A British adventurer has become the first person to travel to all 201 sovereign states in the world without flying.
Graham Hughes ended his four-year odyssey early on Monday after arriving in South Sudan, the world’s newest nation.
Hughes has used buses, boats, taxis, trains, and his own two feet, but never an airplane, to travel 160,000 miles in exactly 1,426 days, spending an average of less than 100 dollars a week.
“I love travel, and I guess my reason for doing it was I wanted to see if this could be done, by one person traveling on a shoestring,” Hughes told the Christian Science Monitor on Monday by telephone from Juba, South Sudan’s capital.
“I think I also wanted to show that the world is not some big, scary place, but in fact is full of people who want to help you even if you are a stranger,” he said
According to the report, Hughes, 33, set out from his home in Liverpool in northern England on New Year’s Day 2009.
Since then, he has visited all 193 United Nations member states plus Taiwan, Vatican City, Palestine, Kosovo, Western Sahara, and the four home nations of the United Kingdom.
Guinness World Records have confirmed that Hughes, who has been filming the trip for a documentary and raising money for a charity called Water Aid, is the first person to achieve this feat without flying.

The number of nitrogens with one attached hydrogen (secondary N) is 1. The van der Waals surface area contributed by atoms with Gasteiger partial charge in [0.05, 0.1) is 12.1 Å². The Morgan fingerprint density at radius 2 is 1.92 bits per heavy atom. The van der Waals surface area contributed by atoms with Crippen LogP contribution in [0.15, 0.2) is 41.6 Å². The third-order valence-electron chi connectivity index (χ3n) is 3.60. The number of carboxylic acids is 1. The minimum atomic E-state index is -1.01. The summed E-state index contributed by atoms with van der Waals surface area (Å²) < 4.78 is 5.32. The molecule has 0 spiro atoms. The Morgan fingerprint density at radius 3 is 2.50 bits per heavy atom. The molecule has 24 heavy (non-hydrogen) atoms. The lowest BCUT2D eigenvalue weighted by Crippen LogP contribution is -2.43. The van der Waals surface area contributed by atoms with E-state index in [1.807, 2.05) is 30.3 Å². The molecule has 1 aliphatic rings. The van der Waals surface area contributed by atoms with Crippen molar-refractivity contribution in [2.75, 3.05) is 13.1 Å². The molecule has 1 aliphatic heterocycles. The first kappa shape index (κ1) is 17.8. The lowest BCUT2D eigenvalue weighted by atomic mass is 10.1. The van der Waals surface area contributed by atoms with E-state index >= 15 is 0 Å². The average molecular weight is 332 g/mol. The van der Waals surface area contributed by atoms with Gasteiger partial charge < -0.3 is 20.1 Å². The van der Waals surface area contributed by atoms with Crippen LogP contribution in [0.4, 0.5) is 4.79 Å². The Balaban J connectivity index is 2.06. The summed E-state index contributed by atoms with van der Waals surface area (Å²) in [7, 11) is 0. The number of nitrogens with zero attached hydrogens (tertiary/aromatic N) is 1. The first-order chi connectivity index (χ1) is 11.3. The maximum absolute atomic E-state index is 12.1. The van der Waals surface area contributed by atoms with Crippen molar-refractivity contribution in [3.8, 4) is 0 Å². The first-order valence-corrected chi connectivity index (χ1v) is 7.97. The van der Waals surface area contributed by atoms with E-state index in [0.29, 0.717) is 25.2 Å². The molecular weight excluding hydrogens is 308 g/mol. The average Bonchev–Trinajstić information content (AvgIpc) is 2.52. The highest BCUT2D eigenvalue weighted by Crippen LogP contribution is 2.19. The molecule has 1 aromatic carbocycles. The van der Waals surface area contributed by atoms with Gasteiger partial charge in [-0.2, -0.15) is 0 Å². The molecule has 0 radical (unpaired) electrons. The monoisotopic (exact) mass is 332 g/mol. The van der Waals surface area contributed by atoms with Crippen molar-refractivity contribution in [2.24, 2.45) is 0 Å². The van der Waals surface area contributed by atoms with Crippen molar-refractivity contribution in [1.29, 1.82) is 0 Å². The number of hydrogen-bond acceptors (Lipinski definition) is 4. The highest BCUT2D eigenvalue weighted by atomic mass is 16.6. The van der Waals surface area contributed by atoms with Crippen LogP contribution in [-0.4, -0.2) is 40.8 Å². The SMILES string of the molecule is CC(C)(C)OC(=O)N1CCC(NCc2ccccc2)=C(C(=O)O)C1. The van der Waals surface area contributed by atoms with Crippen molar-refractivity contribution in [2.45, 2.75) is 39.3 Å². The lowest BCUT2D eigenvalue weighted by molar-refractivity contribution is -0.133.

“The main feeling today is just one of intense gratitude to every person around the world who helped me get here, by giving me a lift, letting me stay on their couch, or pointing me in the right direction,” Hughes said.
“There were times, sitting in a bus station in Cambodia at one in the morning, riding some awful truck over bad roads, when I thought, why am I doing this? But there was always a reason to keep going,” he added
Hughes’ journey included swimming in a lake of jellyfish in the Pacific archipelago of Palau, watching one of NASA’s last Space Shuttle launches, and dancing with the jungle tribes of Papua New Guinea.
“The really tough ones were places like Nauru, and the Maldives and the Seychelles, island countries where there were also sometimes pirate threats,” he added.